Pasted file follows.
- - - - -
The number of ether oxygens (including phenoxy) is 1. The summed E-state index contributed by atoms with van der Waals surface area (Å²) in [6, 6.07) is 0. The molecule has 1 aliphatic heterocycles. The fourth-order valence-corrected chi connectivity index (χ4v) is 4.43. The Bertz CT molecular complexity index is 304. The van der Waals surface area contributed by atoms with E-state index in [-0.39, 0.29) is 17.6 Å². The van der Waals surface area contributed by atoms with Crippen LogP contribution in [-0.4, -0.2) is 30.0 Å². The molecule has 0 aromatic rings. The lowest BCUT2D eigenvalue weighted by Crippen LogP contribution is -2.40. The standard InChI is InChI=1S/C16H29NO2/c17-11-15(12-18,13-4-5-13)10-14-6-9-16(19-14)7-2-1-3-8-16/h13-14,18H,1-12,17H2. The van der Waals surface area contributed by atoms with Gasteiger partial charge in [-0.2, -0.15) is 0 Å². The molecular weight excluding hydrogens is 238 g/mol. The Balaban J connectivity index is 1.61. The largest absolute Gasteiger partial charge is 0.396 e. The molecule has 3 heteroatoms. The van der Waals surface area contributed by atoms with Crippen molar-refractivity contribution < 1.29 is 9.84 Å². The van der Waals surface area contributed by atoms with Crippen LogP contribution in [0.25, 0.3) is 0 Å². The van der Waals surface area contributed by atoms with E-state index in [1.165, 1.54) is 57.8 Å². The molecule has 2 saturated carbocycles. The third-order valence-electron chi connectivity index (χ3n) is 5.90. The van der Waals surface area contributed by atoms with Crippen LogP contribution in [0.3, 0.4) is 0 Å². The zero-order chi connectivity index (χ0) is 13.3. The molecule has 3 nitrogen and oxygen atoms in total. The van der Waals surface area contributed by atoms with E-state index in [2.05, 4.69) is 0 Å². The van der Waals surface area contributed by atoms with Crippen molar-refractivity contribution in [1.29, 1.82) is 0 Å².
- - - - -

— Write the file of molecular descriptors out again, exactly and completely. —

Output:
The number of ether oxygens (including phenoxy) is 1. The summed E-state index contributed by atoms with van der Waals surface area (Å²) in [6, 6.07) is 0. The molecule has 1 aliphatic heterocycles. The fourth-order valence-corrected chi connectivity index (χ4v) is 4.43. The Bertz CT molecular complexity index is 304. The van der Waals surface area contributed by atoms with E-state index in [-0.39, 0.29) is 17.6 Å². The van der Waals surface area contributed by atoms with Crippen LogP contribution in [-0.4, -0.2) is 30.0 Å². The molecule has 0 aromatic rings. The lowest BCUT2D eigenvalue weighted by Crippen LogP contribution is -2.40. The standard InChI is InChI=1S/C16H29NO2/c17-11-15(12-18,13-4-5-13)10-14-6-9-16(19-14)7-2-1-3-8-16/h13-14,18H,1-12,17H2. The van der Waals surface area contributed by atoms with Gasteiger partial charge in [-0.2, -0.15) is 0 Å². The molecular weight excluding hydrogens is 238 g/mol. The Balaban J connectivity index is 1.61. The largest absolute Gasteiger partial charge is 0.396 e. The molecule has 3 heteroatoms. The van der Waals surface area contributed by atoms with Crippen molar-refractivity contribution < 1.29 is 9.84 Å². The van der Waals surface area contributed by atoms with Crippen LogP contribution in [0.25, 0.3) is 0 Å². The van der Waals surface area contributed by atoms with E-state index in [1.165, 1.54) is 57.8 Å². The molecule has 2 saturated carbocycles. The third-order valence-electron chi connectivity index (χ3n) is 5.90. The van der Waals surface area contributed by atoms with Crippen LogP contribution in [0.3, 0.4) is 0 Å². The zero-order chi connectivity index (χ0) is 13.3. The molecule has 3 nitrogen and oxygen atoms in total. The van der Waals surface area contributed by atoms with E-state index in [2.05, 4.69) is 0 Å². The van der Waals surface area contributed by atoms with Crippen molar-refractivity contribution in [1.29, 1.82) is 0 Å².